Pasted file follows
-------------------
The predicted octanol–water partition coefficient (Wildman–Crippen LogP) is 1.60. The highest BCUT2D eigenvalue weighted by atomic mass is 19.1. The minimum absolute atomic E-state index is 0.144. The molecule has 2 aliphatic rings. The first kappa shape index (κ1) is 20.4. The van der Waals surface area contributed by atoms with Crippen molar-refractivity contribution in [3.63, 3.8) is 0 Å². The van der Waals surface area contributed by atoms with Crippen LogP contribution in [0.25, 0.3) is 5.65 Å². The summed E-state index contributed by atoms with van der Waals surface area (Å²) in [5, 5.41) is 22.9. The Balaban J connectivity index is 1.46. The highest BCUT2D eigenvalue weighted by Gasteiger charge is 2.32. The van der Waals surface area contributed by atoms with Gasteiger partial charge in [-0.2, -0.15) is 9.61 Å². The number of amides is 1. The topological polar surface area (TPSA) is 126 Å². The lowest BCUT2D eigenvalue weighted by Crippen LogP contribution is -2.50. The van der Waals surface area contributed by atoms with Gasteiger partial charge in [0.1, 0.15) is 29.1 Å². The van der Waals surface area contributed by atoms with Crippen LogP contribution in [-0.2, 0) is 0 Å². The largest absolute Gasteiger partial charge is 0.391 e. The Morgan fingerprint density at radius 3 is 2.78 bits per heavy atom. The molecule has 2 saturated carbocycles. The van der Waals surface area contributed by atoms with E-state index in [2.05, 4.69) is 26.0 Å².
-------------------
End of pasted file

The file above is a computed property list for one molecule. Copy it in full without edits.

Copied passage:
The predicted octanol–water partition coefficient (Wildman–Crippen LogP) is 1.60. The highest BCUT2D eigenvalue weighted by atomic mass is 19.1. The minimum absolute atomic E-state index is 0.144. The molecule has 2 aliphatic rings. The first kappa shape index (κ1) is 20.4. The van der Waals surface area contributed by atoms with Crippen molar-refractivity contribution in [3.63, 3.8) is 0 Å². The van der Waals surface area contributed by atoms with Crippen LogP contribution in [0.25, 0.3) is 5.65 Å². The summed E-state index contributed by atoms with van der Waals surface area (Å²) in [5, 5.41) is 22.9. The Balaban J connectivity index is 1.46. The highest BCUT2D eigenvalue weighted by Gasteiger charge is 2.32. The van der Waals surface area contributed by atoms with Gasteiger partial charge in [-0.2, -0.15) is 9.61 Å². The number of amides is 1. The topological polar surface area (TPSA) is 126 Å². The lowest BCUT2D eigenvalue weighted by Crippen LogP contribution is -2.50. The van der Waals surface area contributed by atoms with Gasteiger partial charge in [0.1, 0.15) is 29.1 Å². The van der Waals surface area contributed by atoms with Crippen LogP contribution in [-0.2, 0) is 0 Å². The largest absolute Gasteiger partial charge is 0.391 e. The Morgan fingerprint density at radius 3 is 2.78 bits per heavy atom. The molecule has 2 saturated carbocycles. The van der Waals surface area contributed by atoms with E-state index in [2.05, 4.69) is 26.0 Å².